Tax consolidation

The tax consolidation rules broadly allow a share transaction to produce the same outcome as an asset acquisition for a buyer.

 

Asset acquisitions and disposals

Taxes potentially payable

14. What taxes are potentially payable on an asset acquisition/asset disposal?

For the buyer

The following are relevant for the buyer:

  • Stamp duty. Stamp duty is payable on any land acquisitions. The rates of stamp duty range between 4% and 6.75%, depending on the jurisdictions.

  • Corporate and CGT. The purchase price for the asset generally establishes its:

    • tax cost base; and

    • starting cost base, where it is eligible for depreciation or amortisation deductions.

  • GST. GST may be payable on asset acquisitions unless they form part of a going concern. Whether to apply a going concern concession to a sale is sometimes an area for disagreement between the seller and the buyer. GST is payable at the rate of 10%. Specifically, the benefit of applying the going concern concession is generally derived by the buyer (because stamp duty is calculated on the GST inclusive price), but the risk of incorrectly applying the concession is prima facie borne by the seller.

For the seller

The following are relevant for the seller:

  • Stamp duty. No stamp duty is payable for the seller (with the exception of Queensland and South Australia where the seller and buyer are jointly and severally liable for the duty. The rates of stamp duty range between 4% and 6.75%, depending on the jurisdictions.

  • Corporate and CGT. Corporate income tax and CGT may apply on the disposal of the asset. Where a depreciation deduction has been available in relation to the asset, then any gain on disposal is a revenue gain (including recapture of past depreciation deductions). The corporate tax rate is currently 30% (2012).

  • GST. GST is collected by the (GST registered) seller and remitted to the ATO where the asset sale is not part of a going concern.

Exemptions and reliefs

15. Are any exemptions or reliefs available to the liable party?

Tax consolidation

Asset transfers between members of the same tax consolidated group are disregarded for tax purposes. That is, corporate reorganisations generally do not attract corporate income tax or CGT where the group has elected to form a tax consolidated group.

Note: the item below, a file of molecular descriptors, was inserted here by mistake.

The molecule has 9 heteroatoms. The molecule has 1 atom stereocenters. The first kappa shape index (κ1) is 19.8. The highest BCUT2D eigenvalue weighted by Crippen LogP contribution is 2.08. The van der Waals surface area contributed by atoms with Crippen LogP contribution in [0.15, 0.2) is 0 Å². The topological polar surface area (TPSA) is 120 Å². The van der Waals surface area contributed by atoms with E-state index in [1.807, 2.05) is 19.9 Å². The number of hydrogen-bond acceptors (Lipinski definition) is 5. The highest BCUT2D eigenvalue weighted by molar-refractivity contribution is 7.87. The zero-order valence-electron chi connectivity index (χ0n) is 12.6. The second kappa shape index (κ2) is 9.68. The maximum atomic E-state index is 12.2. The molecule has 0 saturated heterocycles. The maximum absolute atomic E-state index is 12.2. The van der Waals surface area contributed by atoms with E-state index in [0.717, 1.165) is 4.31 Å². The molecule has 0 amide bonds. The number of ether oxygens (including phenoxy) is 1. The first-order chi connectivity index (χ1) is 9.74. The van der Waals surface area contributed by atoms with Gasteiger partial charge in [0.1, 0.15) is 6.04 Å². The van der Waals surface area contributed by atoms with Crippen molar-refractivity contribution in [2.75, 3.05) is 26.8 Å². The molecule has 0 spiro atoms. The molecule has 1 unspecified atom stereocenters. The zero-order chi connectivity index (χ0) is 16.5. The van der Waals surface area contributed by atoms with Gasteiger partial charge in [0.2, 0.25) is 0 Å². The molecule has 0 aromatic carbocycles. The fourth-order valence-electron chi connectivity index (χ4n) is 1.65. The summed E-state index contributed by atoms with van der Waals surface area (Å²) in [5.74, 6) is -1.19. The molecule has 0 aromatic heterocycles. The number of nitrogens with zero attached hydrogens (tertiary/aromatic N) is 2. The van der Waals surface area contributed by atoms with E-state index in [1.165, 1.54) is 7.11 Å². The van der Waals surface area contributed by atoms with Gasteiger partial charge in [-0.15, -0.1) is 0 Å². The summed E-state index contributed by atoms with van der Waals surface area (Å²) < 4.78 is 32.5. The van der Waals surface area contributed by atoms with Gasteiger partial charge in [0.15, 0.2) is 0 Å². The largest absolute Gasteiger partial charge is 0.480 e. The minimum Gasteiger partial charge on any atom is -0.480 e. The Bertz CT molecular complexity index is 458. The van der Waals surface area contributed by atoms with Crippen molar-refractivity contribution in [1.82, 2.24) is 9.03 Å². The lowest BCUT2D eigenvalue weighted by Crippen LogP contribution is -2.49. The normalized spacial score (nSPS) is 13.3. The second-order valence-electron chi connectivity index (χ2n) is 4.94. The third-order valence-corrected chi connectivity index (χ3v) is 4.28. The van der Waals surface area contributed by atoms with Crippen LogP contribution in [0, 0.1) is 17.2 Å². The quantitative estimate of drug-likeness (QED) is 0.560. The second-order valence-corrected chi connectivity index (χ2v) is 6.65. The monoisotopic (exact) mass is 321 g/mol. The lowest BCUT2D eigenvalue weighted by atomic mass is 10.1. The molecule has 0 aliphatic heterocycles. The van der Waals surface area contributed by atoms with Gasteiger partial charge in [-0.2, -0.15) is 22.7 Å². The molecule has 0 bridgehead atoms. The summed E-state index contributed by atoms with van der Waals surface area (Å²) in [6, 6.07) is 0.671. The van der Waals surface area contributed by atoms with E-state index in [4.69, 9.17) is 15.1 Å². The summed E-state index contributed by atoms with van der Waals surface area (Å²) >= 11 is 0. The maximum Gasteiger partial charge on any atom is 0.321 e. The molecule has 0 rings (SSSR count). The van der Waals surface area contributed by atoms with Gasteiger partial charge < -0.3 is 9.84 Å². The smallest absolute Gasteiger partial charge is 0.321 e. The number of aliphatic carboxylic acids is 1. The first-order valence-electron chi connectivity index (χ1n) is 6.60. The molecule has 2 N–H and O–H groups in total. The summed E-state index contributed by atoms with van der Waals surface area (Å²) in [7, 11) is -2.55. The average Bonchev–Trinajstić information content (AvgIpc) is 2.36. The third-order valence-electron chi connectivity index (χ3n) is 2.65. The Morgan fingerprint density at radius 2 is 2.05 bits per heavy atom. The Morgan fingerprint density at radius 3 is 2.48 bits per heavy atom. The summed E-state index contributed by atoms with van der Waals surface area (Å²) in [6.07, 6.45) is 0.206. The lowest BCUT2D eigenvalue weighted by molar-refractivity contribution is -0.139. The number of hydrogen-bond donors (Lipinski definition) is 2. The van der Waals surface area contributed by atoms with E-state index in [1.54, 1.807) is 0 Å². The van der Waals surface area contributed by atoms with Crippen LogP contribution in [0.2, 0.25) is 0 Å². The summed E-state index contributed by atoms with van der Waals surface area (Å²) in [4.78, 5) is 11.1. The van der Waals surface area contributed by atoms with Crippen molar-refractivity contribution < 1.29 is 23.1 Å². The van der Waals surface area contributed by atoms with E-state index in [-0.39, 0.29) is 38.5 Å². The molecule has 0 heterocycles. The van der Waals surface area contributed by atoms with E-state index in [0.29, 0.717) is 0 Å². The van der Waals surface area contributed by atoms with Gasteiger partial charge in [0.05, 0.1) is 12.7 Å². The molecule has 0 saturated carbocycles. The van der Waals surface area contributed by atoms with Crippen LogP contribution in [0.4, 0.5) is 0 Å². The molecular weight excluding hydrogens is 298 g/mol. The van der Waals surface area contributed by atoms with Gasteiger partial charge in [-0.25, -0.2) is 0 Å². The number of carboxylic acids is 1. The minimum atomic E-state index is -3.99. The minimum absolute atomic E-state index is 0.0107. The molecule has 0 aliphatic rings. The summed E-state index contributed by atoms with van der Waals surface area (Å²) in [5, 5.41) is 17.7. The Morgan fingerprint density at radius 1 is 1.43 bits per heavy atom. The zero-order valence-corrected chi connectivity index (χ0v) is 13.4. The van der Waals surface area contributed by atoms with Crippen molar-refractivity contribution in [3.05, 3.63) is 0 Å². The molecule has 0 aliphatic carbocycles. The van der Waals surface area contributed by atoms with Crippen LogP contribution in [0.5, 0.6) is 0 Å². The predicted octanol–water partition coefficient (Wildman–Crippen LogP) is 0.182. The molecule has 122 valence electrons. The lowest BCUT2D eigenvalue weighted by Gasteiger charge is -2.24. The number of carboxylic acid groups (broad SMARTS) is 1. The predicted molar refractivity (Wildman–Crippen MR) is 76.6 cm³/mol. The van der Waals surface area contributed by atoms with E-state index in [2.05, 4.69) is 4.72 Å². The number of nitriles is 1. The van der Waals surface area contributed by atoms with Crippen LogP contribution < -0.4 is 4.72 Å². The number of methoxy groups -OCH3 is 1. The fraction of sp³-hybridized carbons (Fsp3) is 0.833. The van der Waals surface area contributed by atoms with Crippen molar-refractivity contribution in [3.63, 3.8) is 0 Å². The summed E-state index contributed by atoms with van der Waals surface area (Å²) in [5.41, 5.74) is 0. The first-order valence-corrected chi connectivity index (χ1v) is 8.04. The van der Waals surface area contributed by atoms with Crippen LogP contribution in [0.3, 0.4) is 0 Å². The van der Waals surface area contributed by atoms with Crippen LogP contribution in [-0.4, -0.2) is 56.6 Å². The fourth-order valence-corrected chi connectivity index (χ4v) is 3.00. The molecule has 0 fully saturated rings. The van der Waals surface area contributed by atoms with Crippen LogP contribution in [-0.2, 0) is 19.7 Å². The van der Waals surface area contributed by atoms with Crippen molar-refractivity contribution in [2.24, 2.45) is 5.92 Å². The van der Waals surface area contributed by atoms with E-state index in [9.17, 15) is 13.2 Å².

Rollover relief is also available for transfers from or to subsidiaries outside Australia where the property is otherwise Taxable Australian Property (see Question 4, Corporation tax: Liable party/parties).

Tax advantages/disadvantages for the buyer

16. Please set out the tax advantages and disadvantages of an asset acquisition for the buyer.

Advantages

The advantages include:

  • Lower legal and tax due diligence.

  • No inherited tax risks.

  • Cost base for asset is aligned to purchase price.

Disadvantages

Additional stamp duty and GST may be payable on an asset acquisition.

Tax advantages/disadvantages for the seller

17. Please set out the tax advantages and disadvantages of an asset disposal for the seller.

Advantages

No seller due diligence is required.

Disadvantages

Asset sales may be revenue or capital transactions for the seller. However, capital losses are not available to offset revenue gains.

Transaction structures to minimise the tax burden

18. What transaction structures (if any) are commonly used to minimise the tax burden?

There are no relevant minimisation structures.

 

Legal mergers

Taxes potentially payable

19. What taxes are potentially payable on a legal merger?

Income tax

Shareholders are liable for income tax or CGT on the disposal of their shares as part of the legal merger.

Corporate and CGT

The entities may be liable for corporate income tax or CGT as part of the legal merger.

Exemptions and reliefs

20. Are any exemptions or reliefs available to the liable party?

Scrip for scrip rollover

A CGT rollover is available where shares in a company are sold and the consideration for the sale is shares in the acquiring entity (or its ultimate parent) and the acquiring entity either: